MUSCATINE, Iowa–During her time with the Illinois Iowa Center for Independent Living, Reverend Susan Bantz saw for herself just how much a ramp can change a person’s life. The organization routinely received calls from people who needed a ramp to safely get in and out of their homes but could not afford to have them built. As the Center sought a way to meet this need, they discovered Rebuilding Together, which completes ramp builds and other home repair projects for people in need for free.
Now in her role as the Director of Spiritual Care at Lutheran Living, Bantz still admires the work Rebuilding Together Muscatine County does to keep people happy and healthy in their homes. When selecting a Lenten fundraiser for residents, staff, and the community to collaborate on, Bantz considered Rebuilding Together an ideal choice. “One of the things they do, among many other things, is build ramps, and that was something our residents could get behind,” Bantz observed.
From Ash Wednesday on March 2 through Easter on April 17, Lutheran Living held its Ramp it Up! fundraiser, collecting money for Rebuilding Together in several ways. Many residents pledged to walk or roll for Rebuilding Together, donating a certain amount based on the distances they walked or rolled in their wheelchairs during the fundraiser. Collections taken up during chapel services all went to Ramp it Up!, as did donations brought in by Lutheran Living staff members or mailed in by community members.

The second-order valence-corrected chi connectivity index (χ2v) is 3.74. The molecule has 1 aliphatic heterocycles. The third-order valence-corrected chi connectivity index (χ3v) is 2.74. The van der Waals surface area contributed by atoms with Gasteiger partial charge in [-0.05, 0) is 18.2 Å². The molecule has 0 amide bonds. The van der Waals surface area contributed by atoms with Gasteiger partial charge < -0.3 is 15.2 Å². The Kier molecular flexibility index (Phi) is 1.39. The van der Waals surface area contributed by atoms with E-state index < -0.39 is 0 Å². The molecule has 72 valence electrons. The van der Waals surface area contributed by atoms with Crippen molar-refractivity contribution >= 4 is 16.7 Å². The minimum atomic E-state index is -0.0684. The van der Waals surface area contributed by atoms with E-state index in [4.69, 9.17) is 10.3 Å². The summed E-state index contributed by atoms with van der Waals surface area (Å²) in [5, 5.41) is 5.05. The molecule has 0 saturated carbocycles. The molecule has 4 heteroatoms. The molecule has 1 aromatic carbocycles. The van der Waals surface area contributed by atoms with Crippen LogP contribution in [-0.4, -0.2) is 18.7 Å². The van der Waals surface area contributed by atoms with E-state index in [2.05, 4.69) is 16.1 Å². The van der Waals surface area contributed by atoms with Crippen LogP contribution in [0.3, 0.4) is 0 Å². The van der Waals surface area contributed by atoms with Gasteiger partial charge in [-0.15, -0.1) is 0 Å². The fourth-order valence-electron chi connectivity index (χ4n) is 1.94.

Due to the high cost of lumber caused by COVID-19 pandemic supply chain interruptions and increased demand for new housing, it currently costs Rebuilding Together about $350 to build an eight inch by 42 inch section of ramp, or $20 per wood plank. To track the progress of their fundraiser, Bantz created a bulletin board and created a ramp on it using tongue depressors, adding one for each $20 collected.
In total, Ramp it Up! brought in $1,580.50, enough to build four ramp sections and purchase one $150 transition piece for the bottom of the ramp, with a little left over to cover the cost of nails and other small hardware. The most money ever brought in by one of Lutheran Living’s Lenten fundraisers, Bantz took pride in the accomplishment; “It is always a good feeling to be able to do something for the community,” she said.
She also embraced the opportunity for residents of Lutheran Living to connect themselves to the wider Muscatine community, especially since many of them benefit from ramps as well. “As people in a nursing home, my residents can’t go out and volunteer in the community, though many of them did,” she explained. “This is a way for them to give back.”
More broadly, she felt the support for the fundraiser illustrated just how much people at Lutheran Living and in Muscatine care about championing causes helping those in need. She asserted, “this is what we do-we pull together and support the community, and that’s what Rebuilding Together does.”